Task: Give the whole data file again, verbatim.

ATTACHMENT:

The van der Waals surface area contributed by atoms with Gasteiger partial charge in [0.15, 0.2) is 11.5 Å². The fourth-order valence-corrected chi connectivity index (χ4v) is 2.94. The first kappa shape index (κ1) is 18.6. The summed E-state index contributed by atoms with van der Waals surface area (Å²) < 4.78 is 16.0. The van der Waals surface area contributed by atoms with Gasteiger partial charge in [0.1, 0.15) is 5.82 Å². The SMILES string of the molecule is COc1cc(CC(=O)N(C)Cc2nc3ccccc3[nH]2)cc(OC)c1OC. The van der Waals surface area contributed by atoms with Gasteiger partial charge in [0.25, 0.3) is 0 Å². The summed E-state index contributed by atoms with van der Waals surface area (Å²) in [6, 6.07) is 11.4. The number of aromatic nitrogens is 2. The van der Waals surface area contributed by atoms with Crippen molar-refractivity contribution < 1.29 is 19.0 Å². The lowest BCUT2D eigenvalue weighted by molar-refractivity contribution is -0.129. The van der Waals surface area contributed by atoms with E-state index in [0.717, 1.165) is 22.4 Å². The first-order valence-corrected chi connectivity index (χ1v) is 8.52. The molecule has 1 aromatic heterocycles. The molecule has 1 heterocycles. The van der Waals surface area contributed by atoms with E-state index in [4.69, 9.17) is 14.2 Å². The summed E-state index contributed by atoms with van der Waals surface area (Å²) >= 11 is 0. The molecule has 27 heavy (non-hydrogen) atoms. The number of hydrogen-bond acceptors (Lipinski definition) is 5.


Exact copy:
The van der Waals surface area contributed by atoms with Gasteiger partial charge in [0.15, 0.2) is 11.5 Å². The fourth-order valence-corrected chi connectivity index (χ4v) is 2.94. The first kappa shape index (κ1) is 18.6. The summed E-state index contributed by atoms with van der Waals surface area (Å²) < 4.78 is 16.0. The van der Waals surface area contributed by atoms with Gasteiger partial charge in [0.1, 0.15) is 5.82 Å². The SMILES string of the molecule is COc1cc(CC(=O)N(C)Cc2nc3ccccc3[nH]2)cc(OC)c1OC. The van der Waals surface area contributed by atoms with Gasteiger partial charge in [0.25, 0.3) is 0 Å². The summed E-state index contributed by atoms with van der Waals surface area (Å²) in [6, 6.07) is 11.4. The number of aromatic nitrogens is 2. The van der Waals surface area contributed by atoms with Crippen molar-refractivity contribution < 1.29 is 19.0 Å². The lowest BCUT2D eigenvalue weighted by molar-refractivity contribution is -0.129. The van der Waals surface area contributed by atoms with E-state index in [0.717, 1.165) is 22.4 Å². The first-order valence-corrected chi connectivity index (χ1v) is 8.52. The molecule has 1 aromatic heterocycles. The molecule has 1 heterocycles. The van der Waals surface area contributed by atoms with E-state index in [4.69, 9.17) is 14.2 Å². The summed E-state index contributed by atoms with van der Waals surface area (Å²) >= 11 is 0. The molecule has 27 heavy (non-hydrogen) atoms. The number of hydrogen-bond acceptors (Lipinski definition) is 5.